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The landscape team is currently working on the following activities in this stage:  Forming a DEVELOP stage team and MoU The partners group formalizes the partnership through an operational design team for the develop stage and a signs MoU clarifying roles for design and implementation Program development Specific studies (detailed feasibility studies, economic analyses...) or pilot activities may be carried out and reviewed to be incorporated in the  program  document Program design document  The Landscape partnership team submits a full program design document to one of the relevant funds or investor (LDNF, GCF, FCPF)
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Dawna Tenasserim Transboundary Landscape (Myanmar and Thailand)

The Dawna Tenasserim landscape is arguably one of the most significant landscapes for biodiversity conservation in Southeast Asia, and certainly of the Greater Mekong region. At 178,896 km2 it is roughly the same size as the country of Cambodia and remains at around 82% forest cover. The Dawna Tenasserim is one of the last strongholds for iconic species in the region such as tiger, Indochinese leopard, Asian elephants and an incredible range of bird species. Primarily inhabited by indigenous peoples, the dense forests and long-standing conflict along the Myanmar-Thai border have led to this frontier-land remaining largely untouched. Until recently. With multiple drivers such as regional economic connectivity pushing infrastructure development, and increasing demand for meat consumption behind conversion to commodities such as maize, the Dawna Tenasserim is at threat like never before.

What is required is an integrated, rights-based approach to conserving this spectacular and vital landscape. This necessarily involves strategies to work with stakeholders in identifying critical conservation corridors for protection in the landscape, working to strengthen protection in areas already designated for conservation, research to better understand existing wildlife conservation and recovery needs, sustainable livelihood options for local communities and approaches to addressing large scale drivers of deforestation in the landscape such as commodities and infrastructure. Ramping up of support is needed to pilot new approaches and scale up existing successful practices within the landscape.

Landscape description

The forested Dawna Tenasserim Landscape covers 178,896 km2 and stretches along the border between Myanmar and Thailand. The landscape is 82% forest and comprises the largest contiguous forested area of the Greater Mekong region. Evergreen and deciduous trees, pine and deciduous woodland, savanna, scrubland, wetlands and settled areas together form a rich mosaic and biodiversity hotspot. The 168 mammal species that live there include an estimated 130 tigers and over a 1,000 elephants, as well as gaur (Indian bison), bangteng (wild cattle) and deer. In addition, there are more than 500 bird species in the area. According to the IUCN Red List, several of these species are highly endangered or at risk of extinction.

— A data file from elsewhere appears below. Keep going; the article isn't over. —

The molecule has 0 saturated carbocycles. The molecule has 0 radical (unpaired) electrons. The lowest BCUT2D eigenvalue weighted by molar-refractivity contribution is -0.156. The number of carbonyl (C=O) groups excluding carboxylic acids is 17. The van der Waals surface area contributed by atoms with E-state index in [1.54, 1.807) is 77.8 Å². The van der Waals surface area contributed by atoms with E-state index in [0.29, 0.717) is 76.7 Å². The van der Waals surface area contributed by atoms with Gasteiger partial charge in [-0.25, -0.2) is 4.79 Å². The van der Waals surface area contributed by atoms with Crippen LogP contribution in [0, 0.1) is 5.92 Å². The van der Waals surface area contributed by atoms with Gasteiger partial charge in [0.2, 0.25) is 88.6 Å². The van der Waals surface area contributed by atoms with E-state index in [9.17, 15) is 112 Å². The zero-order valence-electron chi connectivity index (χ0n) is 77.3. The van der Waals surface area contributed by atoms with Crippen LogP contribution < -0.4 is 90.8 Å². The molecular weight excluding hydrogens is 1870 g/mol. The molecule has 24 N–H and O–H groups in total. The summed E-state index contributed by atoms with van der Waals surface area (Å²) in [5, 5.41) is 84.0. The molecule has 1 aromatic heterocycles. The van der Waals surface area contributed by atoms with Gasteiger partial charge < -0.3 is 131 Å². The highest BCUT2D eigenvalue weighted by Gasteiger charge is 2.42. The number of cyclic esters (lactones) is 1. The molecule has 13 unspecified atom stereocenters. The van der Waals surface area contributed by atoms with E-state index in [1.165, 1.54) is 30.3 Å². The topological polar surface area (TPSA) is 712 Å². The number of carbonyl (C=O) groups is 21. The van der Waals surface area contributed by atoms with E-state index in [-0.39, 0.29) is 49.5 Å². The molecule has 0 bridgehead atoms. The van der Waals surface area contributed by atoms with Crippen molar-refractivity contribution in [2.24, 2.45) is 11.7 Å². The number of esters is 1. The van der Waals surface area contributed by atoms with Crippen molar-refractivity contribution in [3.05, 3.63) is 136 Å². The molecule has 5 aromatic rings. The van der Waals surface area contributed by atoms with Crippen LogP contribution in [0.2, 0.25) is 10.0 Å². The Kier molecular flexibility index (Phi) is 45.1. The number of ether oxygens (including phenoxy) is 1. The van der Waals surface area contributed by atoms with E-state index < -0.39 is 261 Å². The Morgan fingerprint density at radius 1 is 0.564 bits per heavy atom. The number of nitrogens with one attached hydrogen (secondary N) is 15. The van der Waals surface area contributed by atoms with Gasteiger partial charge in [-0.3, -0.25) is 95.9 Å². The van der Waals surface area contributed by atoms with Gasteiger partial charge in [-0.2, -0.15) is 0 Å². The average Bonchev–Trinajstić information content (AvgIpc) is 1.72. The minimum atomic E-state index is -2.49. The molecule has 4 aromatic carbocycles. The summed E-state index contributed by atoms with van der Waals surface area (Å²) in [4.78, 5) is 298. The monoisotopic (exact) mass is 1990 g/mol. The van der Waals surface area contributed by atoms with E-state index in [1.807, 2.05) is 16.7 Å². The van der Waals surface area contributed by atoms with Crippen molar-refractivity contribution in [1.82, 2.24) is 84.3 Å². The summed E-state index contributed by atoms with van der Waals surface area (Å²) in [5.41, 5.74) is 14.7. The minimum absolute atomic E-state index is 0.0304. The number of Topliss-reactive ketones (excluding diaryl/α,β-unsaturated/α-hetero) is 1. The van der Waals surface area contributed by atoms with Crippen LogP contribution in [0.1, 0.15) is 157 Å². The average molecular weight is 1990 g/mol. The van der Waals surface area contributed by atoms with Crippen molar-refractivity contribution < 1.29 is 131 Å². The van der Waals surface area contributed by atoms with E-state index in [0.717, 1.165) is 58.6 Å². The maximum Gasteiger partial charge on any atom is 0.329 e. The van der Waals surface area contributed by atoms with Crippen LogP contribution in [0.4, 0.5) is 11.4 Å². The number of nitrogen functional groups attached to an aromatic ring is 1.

The forest ecosystem helps curb the effects of climate change and ensures provision of drinking water for people living in and around the Landscape. The Mae Klong river basin, for example, provides the 12 million inhabitants of Bangkok with 30% of their drinking water. Various ethnic groups live in the Dawna Tenasserim Landscape. The largest of these is the Karen, while smaller groups include the Hmong, Lisu and Mon.


Myanmar, Thailand - transboundary landscape

Contact organisation

WWF-Greater Mekong 

Local landscape lead

Regan Pairojmahakij
Dawna Tenasserim Transboundary Landscape Manager
WWF-Greater Mekong (based in WWF Thailand office)
Level 3, Phisit Building, 9 Pra Dipat Soi 10, 
Pra Dipat Road, Phaya Thai,
Bangkok 10400
Tel:       +66 2 619 8534-37
Cell:      +66 8 164 95041

Main partners

Department of National Parks (DNP) - Thailand

Royal Forest Department (RFD) - Thailand

Karen Forestry Department (KFD) - Myanmar

Forest Department (FD) - Myanmar

Communities in and around conservation areas (Myanmar and Thailand)

Regional and international organizations; e.g.

 RECOFTC: the Center for People and Forests,

WCS: Wildlife Conservation Society,

FFI: Fauna and Flora International,

Total area (ha)

17,889,600 ha

Overall goal

To conserve the Dawna Tenasserim Landscape as an intact ecosystem that provides protected and connected habitats for wildlife and safeguards ecosystem values and services for local communities and the nations.

Expected impacts

a) persistence of target species in the landscape

b) conservation of forest and freshwater ecosystems at scales necessary to sustain key ecosystem processes that sustain biodiversity and critical ecosystem services to local communities. 


The priority threats to forests, species, and water in the Dawna Tenasserim that have to be addressed are: large scale forest conversion for commodity crops and plantations; land allocation for timber and mining concessions; infrastructure development that affect ecological connectivity and e-flows; degradation of rivers and threats to e-flows from dams and hydropower projects; subsistence hunting; commercial poaching for the international illegal wildlife trade; human wildlife conflict; and unsustainable fishing practices.